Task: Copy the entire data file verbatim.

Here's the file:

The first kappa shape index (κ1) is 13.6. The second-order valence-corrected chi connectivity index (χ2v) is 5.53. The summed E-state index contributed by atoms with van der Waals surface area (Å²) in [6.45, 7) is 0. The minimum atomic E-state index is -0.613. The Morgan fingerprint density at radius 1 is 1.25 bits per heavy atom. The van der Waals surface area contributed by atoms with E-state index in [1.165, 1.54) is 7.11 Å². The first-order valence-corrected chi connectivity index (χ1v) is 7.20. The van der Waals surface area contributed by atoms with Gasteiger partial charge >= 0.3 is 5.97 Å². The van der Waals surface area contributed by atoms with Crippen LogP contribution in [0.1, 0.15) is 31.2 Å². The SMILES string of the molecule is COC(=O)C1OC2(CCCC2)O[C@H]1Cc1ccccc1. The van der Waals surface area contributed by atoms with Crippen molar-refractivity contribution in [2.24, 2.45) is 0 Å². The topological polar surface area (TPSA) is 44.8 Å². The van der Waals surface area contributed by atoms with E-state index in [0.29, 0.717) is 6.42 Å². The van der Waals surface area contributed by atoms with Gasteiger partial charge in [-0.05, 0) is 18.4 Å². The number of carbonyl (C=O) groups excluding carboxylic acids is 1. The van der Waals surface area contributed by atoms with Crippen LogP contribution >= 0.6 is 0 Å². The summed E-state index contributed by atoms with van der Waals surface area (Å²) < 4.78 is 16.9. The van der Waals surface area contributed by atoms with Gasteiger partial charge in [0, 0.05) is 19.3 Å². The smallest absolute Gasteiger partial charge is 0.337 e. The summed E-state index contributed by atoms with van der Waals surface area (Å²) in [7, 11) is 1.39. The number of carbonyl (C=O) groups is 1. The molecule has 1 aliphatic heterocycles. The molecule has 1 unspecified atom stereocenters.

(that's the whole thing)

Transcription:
The first kappa shape index (κ1) is 13.6. The second-order valence-corrected chi connectivity index (χ2v) is 5.53. The summed E-state index contributed by atoms with van der Waals surface area (Å²) in [6.45, 7) is 0. The minimum atomic E-state index is -0.613. The Morgan fingerprint density at radius 1 is 1.25 bits per heavy atom. The van der Waals surface area contributed by atoms with E-state index in [1.165, 1.54) is 7.11 Å². The first-order valence-corrected chi connectivity index (χ1v) is 7.20. The van der Waals surface area contributed by atoms with Gasteiger partial charge >= 0.3 is 5.97 Å². The van der Waals surface area contributed by atoms with Crippen LogP contribution in [0.1, 0.15) is 31.2 Å². The SMILES string of the molecule is COC(=O)C1OC2(CCCC2)O[C@H]1Cc1ccccc1. The van der Waals surface area contributed by atoms with Crippen molar-refractivity contribution in [2.24, 2.45) is 0 Å². The topological polar surface area (TPSA) is 44.8 Å². The van der Waals surface area contributed by atoms with E-state index in [0.29, 0.717) is 6.42 Å². The van der Waals surface area contributed by atoms with Gasteiger partial charge in [-0.05, 0) is 18.4 Å². The number of carbonyl (C=O) groups excluding carboxylic acids is 1. The van der Waals surface area contributed by atoms with Crippen LogP contribution >= 0.6 is 0 Å². The summed E-state index contributed by atoms with van der Waals surface area (Å²) < 4.78 is 16.9. The van der Waals surface area contributed by atoms with Gasteiger partial charge in [0, 0.05) is 19.3 Å². The smallest absolute Gasteiger partial charge is 0.337 e. The summed E-state index contributed by atoms with van der Waals surface area (Å²) in [7, 11) is 1.39. The number of carbonyl (C=O) groups is 1. The molecule has 1 aliphatic heterocycles. The molecule has 1 unspecified atom stereocenters.